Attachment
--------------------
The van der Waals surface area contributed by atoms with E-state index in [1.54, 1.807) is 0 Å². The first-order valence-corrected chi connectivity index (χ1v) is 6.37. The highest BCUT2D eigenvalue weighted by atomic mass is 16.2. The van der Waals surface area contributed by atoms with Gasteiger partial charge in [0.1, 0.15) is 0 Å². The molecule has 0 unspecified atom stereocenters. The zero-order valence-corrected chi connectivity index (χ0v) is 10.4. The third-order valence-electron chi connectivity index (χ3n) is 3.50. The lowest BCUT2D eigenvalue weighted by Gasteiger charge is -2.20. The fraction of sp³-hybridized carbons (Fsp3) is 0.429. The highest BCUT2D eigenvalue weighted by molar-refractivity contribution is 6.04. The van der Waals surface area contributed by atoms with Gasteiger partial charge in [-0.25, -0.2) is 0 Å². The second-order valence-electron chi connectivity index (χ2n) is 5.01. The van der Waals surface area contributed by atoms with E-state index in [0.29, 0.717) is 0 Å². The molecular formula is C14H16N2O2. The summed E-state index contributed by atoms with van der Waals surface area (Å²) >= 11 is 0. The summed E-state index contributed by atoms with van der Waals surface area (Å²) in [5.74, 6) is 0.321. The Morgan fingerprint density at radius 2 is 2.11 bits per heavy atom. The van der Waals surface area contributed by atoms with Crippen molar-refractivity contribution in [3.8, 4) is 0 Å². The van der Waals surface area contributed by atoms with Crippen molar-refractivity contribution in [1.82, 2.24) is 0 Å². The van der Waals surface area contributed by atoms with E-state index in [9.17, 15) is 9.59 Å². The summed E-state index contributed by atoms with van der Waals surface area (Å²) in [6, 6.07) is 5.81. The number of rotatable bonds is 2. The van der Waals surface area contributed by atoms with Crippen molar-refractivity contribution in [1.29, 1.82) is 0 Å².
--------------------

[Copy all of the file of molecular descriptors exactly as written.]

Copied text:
The van der Waals surface area contributed by atoms with E-state index in [1.54, 1.807) is 0 Å². The first-order valence-corrected chi connectivity index (χ1v) is 6.37. The highest BCUT2D eigenvalue weighted by atomic mass is 16.2. The van der Waals surface area contributed by atoms with Gasteiger partial charge in [0.1, 0.15) is 0 Å². The molecule has 0 unspecified atom stereocenters. The zero-order valence-corrected chi connectivity index (χ0v) is 10.4. The third-order valence-electron chi connectivity index (χ3n) is 3.50. The lowest BCUT2D eigenvalue weighted by Gasteiger charge is -2.20. The fraction of sp³-hybridized carbons (Fsp3) is 0.429. The highest BCUT2D eigenvalue weighted by molar-refractivity contribution is 6.04. The van der Waals surface area contributed by atoms with Gasteiger partial charge in [-0.25, -0.2) is 0 Å². The second-order valence-electron chi connectivity index (χ2n) is 5.01. The van der Waals surface area contributed by atoms with E-state index in [0.29, 0.717) is 0 Å². The molecular formula is C14H16N2O2. The summed E-state index contributed by atoms with van der Waals surface area (Å²) >= 11 is 0. The summed E-state index contributed by atoms with van der Waals surface area (Å²) in [5.74, 6) is 0.321. The Morgan fingerprint density at radius 2 is 2.11 bits per heavy atom. The van der Waals surface area contributed by atoms with Crippen molar-refractivity contribution in [3.8, 4) is 0 Å². The van der Waals surface area contributed by atoms with Crippen molar-refractivity contribution in [1.82, 2.24) is 0 Å². The van der Waals surface area contributed by atoms with E-state index in [9.17, 15) is 9.59 Å². The summed E-state index contributed by atoms with van der Waals surface area (Å²) in [6, 6.07) is 5.81. The number of rotatable bonds is 2. The van der Waals surface area contributed by atoms with Crippen molar-refractivity contribution in [1.29, 1.82) is 0 Å².